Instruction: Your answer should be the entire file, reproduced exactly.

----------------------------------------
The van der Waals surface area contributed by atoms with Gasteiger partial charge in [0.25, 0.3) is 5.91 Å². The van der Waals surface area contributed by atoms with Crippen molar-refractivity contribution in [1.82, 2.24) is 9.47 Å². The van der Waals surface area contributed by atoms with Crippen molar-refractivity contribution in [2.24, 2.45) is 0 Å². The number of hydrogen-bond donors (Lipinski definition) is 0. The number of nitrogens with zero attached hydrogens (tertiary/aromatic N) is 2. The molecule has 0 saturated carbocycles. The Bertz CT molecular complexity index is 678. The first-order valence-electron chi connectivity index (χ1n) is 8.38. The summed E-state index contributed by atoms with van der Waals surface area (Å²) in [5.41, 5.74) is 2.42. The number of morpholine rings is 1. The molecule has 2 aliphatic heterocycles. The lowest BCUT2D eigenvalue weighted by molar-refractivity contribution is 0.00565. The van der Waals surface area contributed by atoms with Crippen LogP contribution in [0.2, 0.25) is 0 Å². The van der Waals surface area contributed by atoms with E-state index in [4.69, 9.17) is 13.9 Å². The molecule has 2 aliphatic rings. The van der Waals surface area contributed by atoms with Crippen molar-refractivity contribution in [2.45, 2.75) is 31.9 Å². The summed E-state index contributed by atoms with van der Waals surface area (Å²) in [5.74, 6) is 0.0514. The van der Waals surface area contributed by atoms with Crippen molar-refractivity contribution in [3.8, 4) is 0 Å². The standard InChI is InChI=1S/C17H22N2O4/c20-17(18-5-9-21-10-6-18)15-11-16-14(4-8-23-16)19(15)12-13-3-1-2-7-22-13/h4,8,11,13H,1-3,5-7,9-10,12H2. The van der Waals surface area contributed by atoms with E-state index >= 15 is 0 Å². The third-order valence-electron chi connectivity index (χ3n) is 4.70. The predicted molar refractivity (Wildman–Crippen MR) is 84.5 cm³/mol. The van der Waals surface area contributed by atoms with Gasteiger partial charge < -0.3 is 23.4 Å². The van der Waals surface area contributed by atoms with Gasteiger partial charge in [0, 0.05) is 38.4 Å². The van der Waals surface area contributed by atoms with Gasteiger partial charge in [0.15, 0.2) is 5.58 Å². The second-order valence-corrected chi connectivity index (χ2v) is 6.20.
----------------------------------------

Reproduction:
The van der Waals surface area contributed by atoms with Gasteiger partial charge in [0.25, 0.3) is 5.91 Å². The van der Waals surface area contributed by atoms with Crippen molar-refractivity contribution in [1.82, 2.24) is 9.47 Å². The van der Waals surface area contributed by atoms with Crippen molar-refractivity contribution in [2.24, 2.45) is 0 Å². The number of hydrogen-bond donors (Lipinski definition) is 0. The number of nitrogens with zero attached hydrogens (tertiary/aromatic N) is 2. The molecule has 0 saturated carbocycles. The Bertz CT molecular complexity index is 678. The first-order valence-electron chi connectivity index (χ1n) is 8.38. The summed E-state index contributed by atoms with van der Waals surface area (Å²) in [5.41, 5.74) is 2.42. The number of morpholine rings is 1. The molecule has 2 aliphatic heterocycles. The lowest BCUT2D eigenvalue weighted by molar-refractivity contribution is 0.00565. The van der Waals surface area contributed by atoms with Crippen LogP contribution in [0.2, 0.25) is 0 Å². The van der Waals surface area contributed by atoms with E-state index in [4.69, 9.17) is 13.9 Å². The molecule has 2 aliphatic rings. The van der Waals surface area contributed by atoms with Crippen molar-refractivity contribution in [2.45, 2.75) is 31.9 Å². The summed E-state index contributed by atoms with van der Waals surface area (Å²) in [5.74, 6) is 0.0514. The van der Waals surface area contributed by atoms with Crippen molar-refractivity contribution in [3.8, 4) is 0 Å². The standard InChI is InChI=1S/C17H22N2O4/c20-17(18-5-9-21-10-6-18)15-11-16-14(4-8-23-16)19(15)12-13-3-1-2-7-22-13/h4,8,11,13H,1-3,5-7,9-10,12H2. The van der Waals surface area contributed by atoms with E-state index >= 15 is 0 Å². The third-order valence-electron chi connectivity index (χ3n) is 4.70. The predicted molar refractivity (Wildman–Crippen MR) is 84.5 cm³/mol. The van der Waals surface area contributed by atoms with Gasteiger partial charge < -0.3 is 23.4 Å². The van der Waals surface area contributed by atoms with Gasteiger partial charge in [0, 0.05) is 38.4 Å². The van der Waals surface area contributed by atoms with Gasteiger partial charge in [0.15, 0.2) is 5.58 Å². The second-order valence-corrected chi connectivity index (χ2v) is 6.20.